by Steve Archer
- What is a phytolith?
- “Phytolith” comes from Greek roots phyto (plant) and lithos (stone). “Plant
technically, they are silica casts of plant cells or spaces between cells
in plants. Silica, dissolved in groundwater as monosilicic acid, is
taken up into the plant during its life. The silica is deposited in
the plant as opal silica, chemically identical to the “opal” you
know as a semi-precious stone. These tiny opal particles take
on the shape of cells, or “negative” casts of the space between
cells. Hairs, prickles, and other surface structures of plants also
often become phytoliths.
- Who discovered phytoliths?
- Interestingly, one of the first people to observe and describe phytoliths
under the microscope was Charles Darwin during the voyage of the Beagle—where
he began to form his theories of natural selection and evolution. He
noted the phytoliths while looking under the microscope at dust blown aboard
ship from storms. However, his interest stopped with simple description.
- Archaeological applications of phytoliths began in 1971 with a paper published
by Irwin Rovner, now at North Carolina State University. Major phytolith
discoveries came in the late 1970s with Deborah Pearsall using phytoliths
to document early maize agriculture in Ecuador.
- How do the phytoliths get in the ground?
- Phytoliths are released from the rest of the plant’s structure where
the plant decays or is burned. This can be either where a plant naturally
died and decayed, where humans have disposed of plant residue, or even where
animals have eaten plants and deposited their dung, as phytoliths survive
the digestive process.
- Do all plants have phytoliths?
- No. Phytolith production in plants follows evolutionary groupings. Some
plants, particularly grasses and other monocots produce many phytoliths, and
in fact use them as part of their support structure. Other plants do
not produce phytoliths at all. One plant family of particular interest
in Virginia, the Solanaceae, does not produce phytoliths. This means
that plants in this family, such as tomatoes, potatoes, and, importantly,
tobacco, cannot be seen archaeologically using phytoliths.
- However, some plant families, such as the grasses (Poaceae)
have phytoliths even more diagnostic, or taxonomically specific, than seeds
or pollen. This
is important because particular grasses have different growth environments,
and different geographic origins. This is highly useful in understanding
a site’s environment and landscape.
- Why study phytoliths?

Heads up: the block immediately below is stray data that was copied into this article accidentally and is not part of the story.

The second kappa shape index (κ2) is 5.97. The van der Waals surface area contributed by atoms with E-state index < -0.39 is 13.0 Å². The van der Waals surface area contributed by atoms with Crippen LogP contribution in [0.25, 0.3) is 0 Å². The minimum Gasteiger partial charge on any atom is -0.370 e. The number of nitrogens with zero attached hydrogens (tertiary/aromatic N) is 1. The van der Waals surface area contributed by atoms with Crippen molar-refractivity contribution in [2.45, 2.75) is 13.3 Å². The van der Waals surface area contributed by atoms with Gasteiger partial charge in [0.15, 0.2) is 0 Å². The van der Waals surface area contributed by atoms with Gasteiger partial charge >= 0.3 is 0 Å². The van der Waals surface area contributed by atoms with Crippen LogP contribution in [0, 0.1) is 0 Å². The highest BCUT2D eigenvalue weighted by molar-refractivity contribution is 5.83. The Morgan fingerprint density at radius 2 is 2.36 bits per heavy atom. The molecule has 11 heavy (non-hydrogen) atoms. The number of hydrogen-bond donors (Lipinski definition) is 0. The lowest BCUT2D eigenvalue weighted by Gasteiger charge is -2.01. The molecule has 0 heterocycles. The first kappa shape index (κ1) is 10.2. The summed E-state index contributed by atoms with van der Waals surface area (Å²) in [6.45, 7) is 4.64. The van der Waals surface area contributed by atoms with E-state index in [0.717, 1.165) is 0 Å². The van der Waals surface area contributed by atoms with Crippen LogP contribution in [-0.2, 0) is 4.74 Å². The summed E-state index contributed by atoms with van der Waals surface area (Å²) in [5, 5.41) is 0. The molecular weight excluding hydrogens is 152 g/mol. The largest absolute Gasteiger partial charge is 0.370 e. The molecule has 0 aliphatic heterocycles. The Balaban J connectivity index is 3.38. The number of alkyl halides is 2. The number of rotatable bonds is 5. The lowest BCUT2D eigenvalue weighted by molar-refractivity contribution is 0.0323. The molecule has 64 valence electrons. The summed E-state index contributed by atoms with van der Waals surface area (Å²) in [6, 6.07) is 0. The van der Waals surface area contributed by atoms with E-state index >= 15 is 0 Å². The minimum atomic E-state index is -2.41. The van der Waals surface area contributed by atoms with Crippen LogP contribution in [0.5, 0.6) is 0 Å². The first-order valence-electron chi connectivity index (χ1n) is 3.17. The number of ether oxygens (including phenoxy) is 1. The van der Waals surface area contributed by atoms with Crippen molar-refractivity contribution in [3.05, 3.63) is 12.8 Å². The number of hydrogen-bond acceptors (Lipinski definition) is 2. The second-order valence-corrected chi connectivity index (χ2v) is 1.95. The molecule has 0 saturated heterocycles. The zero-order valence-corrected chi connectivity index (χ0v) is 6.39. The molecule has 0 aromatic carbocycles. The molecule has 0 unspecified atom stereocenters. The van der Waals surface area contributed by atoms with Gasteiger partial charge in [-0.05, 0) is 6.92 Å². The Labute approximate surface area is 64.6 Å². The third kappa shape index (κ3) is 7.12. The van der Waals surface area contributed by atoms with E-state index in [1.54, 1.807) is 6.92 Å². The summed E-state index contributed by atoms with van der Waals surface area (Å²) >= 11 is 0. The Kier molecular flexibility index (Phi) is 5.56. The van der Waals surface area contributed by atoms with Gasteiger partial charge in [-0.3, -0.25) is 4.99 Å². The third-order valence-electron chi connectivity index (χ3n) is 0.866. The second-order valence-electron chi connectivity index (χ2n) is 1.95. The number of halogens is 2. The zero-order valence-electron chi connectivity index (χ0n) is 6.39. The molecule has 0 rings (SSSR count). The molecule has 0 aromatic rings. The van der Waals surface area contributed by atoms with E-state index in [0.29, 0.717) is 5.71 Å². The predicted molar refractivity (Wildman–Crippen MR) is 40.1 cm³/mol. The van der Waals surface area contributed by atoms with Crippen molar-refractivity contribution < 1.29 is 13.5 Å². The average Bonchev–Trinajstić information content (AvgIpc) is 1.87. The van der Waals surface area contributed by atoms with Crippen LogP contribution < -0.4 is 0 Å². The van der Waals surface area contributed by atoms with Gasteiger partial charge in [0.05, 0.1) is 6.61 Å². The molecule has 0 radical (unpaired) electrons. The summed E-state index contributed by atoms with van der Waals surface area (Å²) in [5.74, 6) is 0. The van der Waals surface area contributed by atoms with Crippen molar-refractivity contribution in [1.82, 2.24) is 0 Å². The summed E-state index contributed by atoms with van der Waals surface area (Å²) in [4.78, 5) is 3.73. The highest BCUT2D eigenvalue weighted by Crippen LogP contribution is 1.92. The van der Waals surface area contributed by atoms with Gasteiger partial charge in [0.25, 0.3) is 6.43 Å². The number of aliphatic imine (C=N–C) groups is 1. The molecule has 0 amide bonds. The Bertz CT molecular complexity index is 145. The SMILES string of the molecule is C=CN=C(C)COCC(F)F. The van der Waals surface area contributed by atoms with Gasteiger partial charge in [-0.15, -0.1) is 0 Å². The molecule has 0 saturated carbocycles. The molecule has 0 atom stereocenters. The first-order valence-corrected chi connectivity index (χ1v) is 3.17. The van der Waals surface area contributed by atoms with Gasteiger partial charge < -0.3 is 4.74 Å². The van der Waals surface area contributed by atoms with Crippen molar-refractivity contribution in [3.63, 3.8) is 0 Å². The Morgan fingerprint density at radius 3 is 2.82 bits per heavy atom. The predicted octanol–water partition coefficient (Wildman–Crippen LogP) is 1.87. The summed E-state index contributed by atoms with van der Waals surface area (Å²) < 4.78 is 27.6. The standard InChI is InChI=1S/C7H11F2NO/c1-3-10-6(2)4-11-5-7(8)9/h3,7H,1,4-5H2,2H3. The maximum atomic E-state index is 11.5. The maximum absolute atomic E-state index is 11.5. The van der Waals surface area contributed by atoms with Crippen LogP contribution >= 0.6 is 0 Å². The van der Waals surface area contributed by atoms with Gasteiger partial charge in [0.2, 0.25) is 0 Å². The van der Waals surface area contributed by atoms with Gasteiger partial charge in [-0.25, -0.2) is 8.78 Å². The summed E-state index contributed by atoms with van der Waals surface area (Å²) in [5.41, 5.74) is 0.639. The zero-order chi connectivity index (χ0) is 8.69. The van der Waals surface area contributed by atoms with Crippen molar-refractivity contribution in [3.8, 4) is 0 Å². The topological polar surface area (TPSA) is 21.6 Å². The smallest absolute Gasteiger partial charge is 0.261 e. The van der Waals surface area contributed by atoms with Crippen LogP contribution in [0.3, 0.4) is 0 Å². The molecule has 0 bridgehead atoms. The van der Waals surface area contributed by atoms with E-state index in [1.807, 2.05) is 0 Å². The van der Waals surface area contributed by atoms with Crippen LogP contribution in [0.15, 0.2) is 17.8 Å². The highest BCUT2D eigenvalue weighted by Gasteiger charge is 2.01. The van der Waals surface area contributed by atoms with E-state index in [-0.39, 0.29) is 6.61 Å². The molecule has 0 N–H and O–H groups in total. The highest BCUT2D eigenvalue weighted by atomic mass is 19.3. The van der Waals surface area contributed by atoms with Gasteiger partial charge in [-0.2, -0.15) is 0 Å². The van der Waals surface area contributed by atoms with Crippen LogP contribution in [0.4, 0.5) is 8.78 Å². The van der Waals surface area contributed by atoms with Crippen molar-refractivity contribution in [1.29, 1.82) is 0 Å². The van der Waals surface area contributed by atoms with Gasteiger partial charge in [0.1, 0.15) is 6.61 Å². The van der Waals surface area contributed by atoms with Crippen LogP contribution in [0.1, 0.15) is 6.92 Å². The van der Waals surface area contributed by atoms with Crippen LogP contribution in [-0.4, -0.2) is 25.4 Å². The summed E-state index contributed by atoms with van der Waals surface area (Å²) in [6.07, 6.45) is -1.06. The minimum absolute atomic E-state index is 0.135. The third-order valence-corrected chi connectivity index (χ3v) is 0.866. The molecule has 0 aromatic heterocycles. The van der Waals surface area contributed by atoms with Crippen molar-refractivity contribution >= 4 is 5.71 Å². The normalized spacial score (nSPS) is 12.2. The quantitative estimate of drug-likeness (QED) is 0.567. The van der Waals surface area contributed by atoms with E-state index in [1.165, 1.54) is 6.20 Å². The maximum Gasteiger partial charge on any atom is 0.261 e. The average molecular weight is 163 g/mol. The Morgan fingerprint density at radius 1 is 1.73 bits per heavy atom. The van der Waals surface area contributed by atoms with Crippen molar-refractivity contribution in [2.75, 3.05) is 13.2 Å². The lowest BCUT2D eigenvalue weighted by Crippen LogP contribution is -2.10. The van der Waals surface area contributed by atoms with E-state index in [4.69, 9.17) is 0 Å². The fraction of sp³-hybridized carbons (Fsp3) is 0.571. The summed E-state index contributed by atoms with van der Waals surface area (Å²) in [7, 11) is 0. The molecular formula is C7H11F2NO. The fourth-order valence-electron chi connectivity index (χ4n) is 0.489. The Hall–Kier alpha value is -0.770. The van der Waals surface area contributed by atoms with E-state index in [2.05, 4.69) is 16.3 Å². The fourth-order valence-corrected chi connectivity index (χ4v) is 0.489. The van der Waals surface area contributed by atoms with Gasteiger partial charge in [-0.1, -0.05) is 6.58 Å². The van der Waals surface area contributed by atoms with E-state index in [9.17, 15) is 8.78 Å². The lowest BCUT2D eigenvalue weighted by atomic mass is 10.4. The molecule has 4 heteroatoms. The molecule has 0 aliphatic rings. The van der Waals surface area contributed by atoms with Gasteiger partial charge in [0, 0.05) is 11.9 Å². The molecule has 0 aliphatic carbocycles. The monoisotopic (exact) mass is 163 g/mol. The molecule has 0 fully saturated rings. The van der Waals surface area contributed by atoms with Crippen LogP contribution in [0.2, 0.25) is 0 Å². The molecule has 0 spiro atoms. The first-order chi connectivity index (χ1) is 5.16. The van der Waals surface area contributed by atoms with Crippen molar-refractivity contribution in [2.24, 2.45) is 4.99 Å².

- Phytolith analysis is only one component of a broader sub-field of archaeology
called paleoethnobotany or archaeobotany,
the study of plant remains in archaeology. Prior to the twentieth century,
most material culture was made of plants. Think about a world without
construction wood, plant foods, plant medicines, wood furniture, trees, ornamental
plants—and you can begin to see the importance of looking at plants
to understand the past. Other types of archaeobotanical studies include
macrobotanical analysis (the study of charred plant materials such as wood
and seeds recovered from flotation), palynology (the study of pollen and spores),
and a variety of other microscopic and chemical specialties. At Colonial
Williamsburg, we do macrobotanical and phytolith work in-house, and have done
other kinds of specialized archaeobotanical studies in conjunction with researchers
- Each archaeobotanical “data set” gives slightly different information,
and the best understanding of the past is obtained when more than one type
of data is used.
- Phytoliths are of particular interest to archaeologists
because they are highly resistant
to decay, more so than most other types of archaeological plant remains. Because
they are essentially stone, they preserve indefinitely in all but the most
extremely alkaline burial conditions.
- Are phytoliths the same as pollen? I’ve read about pollen
studies in archaeology.
- No. Phytoliths are also microscopic plant remains, but the similarity
ends there. Pollen studies have a much longer tradition in archaeological
research, and also tell you different things about archaeological sites and
past environments. Pollen grains are the male reproductive gametes that
fertilize female flowers. They have a tough outer structure that permits
them to survive for long periods of time in certain depositional settings.
Pollen tends to preserve very poorly on most archaeological sites, and
it is often difficult to understand its “formation process” (i.e.,
how did this pollen get into this deposit, and does it represent a plant
used during the actual occupation of the site). Many palynologists
tend to focus on stratified lake sediments to understand environmental
change over a long period of time. Phytoliths can also be used in this
manner, and scientists are beginning to look at phytoliths and pollen together
in lake and other natural deposits.
- We don’t currently have the capacity to extract or interpret pollen
in-house, and that work is generally done in collaboration with other researchers.